George on the other hand, despite his temper, was ideally suited to his destiny as King. Nowhere near as convivial or influential as his father, but astute enough to play his part. A man of few words, George insisted that his tattoos ⁹ (a common practice in the Royal Navy for Sailors) were covered up at all times. As were any signs of personality, emotional expression and perceived weaknesses ¹⁰. His one passion was Philately, which proved to be a time consuming and extremely expensive hobby. But benign. In other words, with a few querks aside, George was perfect King material.
Princess Mary of Teck was known in the family as ‘May’ and her Royal life echoed that of Marie Feodorovna. Firstly, by being betrothed to the older brother of her eventual husband. In May’s case to Eddy (Albert Victor, Duke of Clarence), who had died young and changed the course of the British succession. His brother George then inherited from Eddy not just the Throne; but also his fiancé and their union proved to be a great success. Although May might not have been as gregarious as Marie, when she became Queen Consort; her intelligence and Regal presence helped the Monarchy through difficult times.
May was astute enough to appreciate that the country was moving away from the certainties of the Victorian era and its unquestioning deference towards Royalty. She would have recognised the increasing influence of the mass media and how this was changing the perception of Royal Family in the eyes of its subjects. As Britain continued to develop towards a more representative and democratic society, so the Royals needed to change and adapt to the new circumstances.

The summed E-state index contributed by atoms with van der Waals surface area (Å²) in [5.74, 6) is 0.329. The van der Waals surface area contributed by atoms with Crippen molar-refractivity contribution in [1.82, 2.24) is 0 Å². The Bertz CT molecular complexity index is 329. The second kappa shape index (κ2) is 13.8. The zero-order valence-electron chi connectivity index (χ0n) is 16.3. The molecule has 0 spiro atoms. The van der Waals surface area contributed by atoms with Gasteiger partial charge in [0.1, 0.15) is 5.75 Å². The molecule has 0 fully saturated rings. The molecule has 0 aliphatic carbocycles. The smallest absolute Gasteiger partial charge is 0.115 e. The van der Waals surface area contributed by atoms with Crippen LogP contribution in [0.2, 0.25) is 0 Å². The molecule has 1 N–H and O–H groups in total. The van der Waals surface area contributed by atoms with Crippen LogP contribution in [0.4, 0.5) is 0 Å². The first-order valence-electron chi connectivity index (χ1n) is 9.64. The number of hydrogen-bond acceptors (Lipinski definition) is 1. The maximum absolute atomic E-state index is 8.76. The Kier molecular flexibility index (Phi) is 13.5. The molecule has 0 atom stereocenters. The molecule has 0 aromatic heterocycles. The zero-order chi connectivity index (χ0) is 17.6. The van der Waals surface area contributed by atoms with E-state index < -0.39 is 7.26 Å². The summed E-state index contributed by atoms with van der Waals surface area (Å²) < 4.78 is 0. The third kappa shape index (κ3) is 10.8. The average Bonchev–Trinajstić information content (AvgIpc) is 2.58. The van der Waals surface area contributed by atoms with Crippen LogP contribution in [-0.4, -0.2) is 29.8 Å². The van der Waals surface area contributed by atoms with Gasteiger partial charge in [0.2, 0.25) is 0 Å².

Consequently, the King and Queen re-modelled themselves with an emphasis on ‘family’. Living without too much ceremony and an almost middle class level of thrift. In many ways like the Tsar and Tsaritsa, who also chose to live simply and bring up their children in similar Spartan conditions; cocooned away in the Alexander Palace (presumably avoiding its opulence and splendour). This custom of bringing up children with the minimum of indulgence and luxury was practiced by many of the Royal Houses. A legacy of the Victorian values that had shaped the upbringing of children and general outlook on family life throughout this period.
Also like Marie Feodorovna and her mother-in-law; May had a passion for Fabergé and added numerous examples to the Royal Collection. It is from there that a large number of the objects on display in ‘Romance To Revolution’ originate. For example, the 1914 ‘Mosaic Egg’ and surprise, originally presented by Nicholas to Alexandra.